Metro Board Postpones Vote on Long Range Transportation Plan Until July

Well the build up to the Metro’s board vote on the Long Range Transportation Plan – including Twitter posts from Metro staff (who we thank for the shout out on Facebook) – fizzled quickly, when Director Richard Katz suggested the vote be postponed until July 23 because the public had very little opportunity to review and comment on the 63-page staff report. Metro CEO Art Leahy apologized for the delay in releasing the report.

Fair enough.

As we reported Wednesday, there is good news in the plan. Metro committed a stream of Measure R funds to build the Foothill Extension. The funds begin flowing in the upcoming fiscal year, which begins July 1 – the same day Metro begins collecting the half-cent sales for transit projects. We certainly hope the delay doesn’t erode that priority, and perhaps gives the agency more time to consider expediting the opening of the Foothill Extension to Azusa. I Will Ride is requesting the board open the line in 2013.

Now on to the good stuff. There were numerous groups at the meeting – all representing different areas of Los Angeles County and their respective transportation modalities, from light rail to buses to bikes. However, the number of supporters who spoke out during public comment for the Foothill Extension pretty much outnumbered the rest (even more if you include those who supported every light rail project). The group included elected officials and a few of their representatives for those who couldn’t be there, college faculty, heads of San Gabriel Valley economic development groups, organized labor, and members from the local San Gabriel Valley business communities.

Supporters for the Foothill Extension all rallied behind the same end-result in the Long Range Transportation Plan: an operational date for the Foothill Extension to Azusa in 2013. While everyone expressed gratitude over the inclusion of a funding timetable for the Foothill Extension in the LRTP, they also pointed out that the timetable’s current operational date of 2017 was too long. Claremont City Councilmember Sam Pedroza compared the current plan to letting his kids watch TV after they do their homework, only to see that the TV doesn’t work. It makes sense.

Why wait even longer when we can create jobs now, improve the air quality, improve the local economy, and reduce traffic for the San Gabriel Valley?

A representative from Congressman Adam Schiff’s office brought up the issue of federal funding for the extension, something that we hadn’t heard in a while. For those who had followed the development of the Foothill Extension in the past, Congressman Schiff has been one of the drivers in trying to get federal funding for the extension. Schiff’s representative, Yvonne Hsu, made the case that, besides being the only ready-to-build rail project in the county, a consensus among the Board would give the extension a greater chance to receive federal funding.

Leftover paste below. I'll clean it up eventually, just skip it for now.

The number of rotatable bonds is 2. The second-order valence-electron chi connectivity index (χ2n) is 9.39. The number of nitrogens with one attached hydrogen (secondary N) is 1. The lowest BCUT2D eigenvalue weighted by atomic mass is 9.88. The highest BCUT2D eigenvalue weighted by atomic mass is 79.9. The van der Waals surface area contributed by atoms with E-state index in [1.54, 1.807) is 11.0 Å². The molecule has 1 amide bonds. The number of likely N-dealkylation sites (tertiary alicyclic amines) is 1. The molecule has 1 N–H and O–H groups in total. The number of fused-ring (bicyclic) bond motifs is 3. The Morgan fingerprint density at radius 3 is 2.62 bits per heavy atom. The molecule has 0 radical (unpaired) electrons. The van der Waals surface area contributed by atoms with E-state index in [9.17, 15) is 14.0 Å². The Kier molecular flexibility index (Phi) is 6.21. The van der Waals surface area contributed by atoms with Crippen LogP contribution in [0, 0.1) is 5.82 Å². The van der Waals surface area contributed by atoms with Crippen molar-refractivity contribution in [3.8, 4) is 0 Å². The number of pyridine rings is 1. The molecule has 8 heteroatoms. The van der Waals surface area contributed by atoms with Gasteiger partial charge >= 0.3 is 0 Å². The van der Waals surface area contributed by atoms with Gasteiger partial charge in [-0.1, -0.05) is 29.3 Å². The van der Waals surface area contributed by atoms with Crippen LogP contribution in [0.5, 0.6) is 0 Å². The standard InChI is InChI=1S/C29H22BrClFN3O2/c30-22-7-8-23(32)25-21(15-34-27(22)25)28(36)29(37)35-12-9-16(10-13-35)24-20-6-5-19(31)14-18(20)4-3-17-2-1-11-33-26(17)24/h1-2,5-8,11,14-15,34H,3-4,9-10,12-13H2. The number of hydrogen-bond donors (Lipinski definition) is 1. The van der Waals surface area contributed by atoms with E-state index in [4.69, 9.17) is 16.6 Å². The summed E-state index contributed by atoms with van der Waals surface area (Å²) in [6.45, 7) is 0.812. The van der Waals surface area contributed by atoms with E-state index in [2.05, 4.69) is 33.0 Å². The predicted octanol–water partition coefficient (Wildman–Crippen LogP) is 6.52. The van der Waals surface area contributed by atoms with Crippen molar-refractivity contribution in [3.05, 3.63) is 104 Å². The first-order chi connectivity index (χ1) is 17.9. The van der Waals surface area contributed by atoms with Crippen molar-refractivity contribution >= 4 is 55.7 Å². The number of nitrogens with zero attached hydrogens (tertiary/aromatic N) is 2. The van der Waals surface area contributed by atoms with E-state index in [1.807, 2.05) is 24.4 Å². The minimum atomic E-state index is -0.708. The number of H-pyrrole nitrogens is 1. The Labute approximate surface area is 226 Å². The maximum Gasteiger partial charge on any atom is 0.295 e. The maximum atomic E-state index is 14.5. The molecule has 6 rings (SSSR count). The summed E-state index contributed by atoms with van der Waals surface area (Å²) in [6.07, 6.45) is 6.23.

While we had used the term “Brain Train” before to describe the vast number of students and faculty along the Foothill Extension corridor, University of La Verne Vice President Phil Hawkey pointed out that the San Gabriel Valley has the largest concentration of higher education students in the entire country (save for maybe Boston). That “Brain Train” name seems only more fitting after hearing that.

A group of representatives from organized labor and the local business community made a public comment together in support of all light rail projects in Measure R. Ed Rendon, Director of Public Affairs for the International Brotherhood of Teamsters, Joint Council 42, told the board that the coalition is especially in favor of the Foothill Extension – seeing as how its shovel-ready status presents plenty of opportunities for jobs and economic development for labor and the cities along the route. Speaking of jobs, Citrus College Board member Dr. Edward Ortell spoke out in favor of the Foothill Extension because of the opportunities for Citrus College to train (and re-train) blue- and white-collar workers.

So now we wait until July 23 for the vote on the Long Range Transportation Plan. Here’s hoping. (For a blow-by-blow of the meeting, visit our Twitter feed @iwillride)

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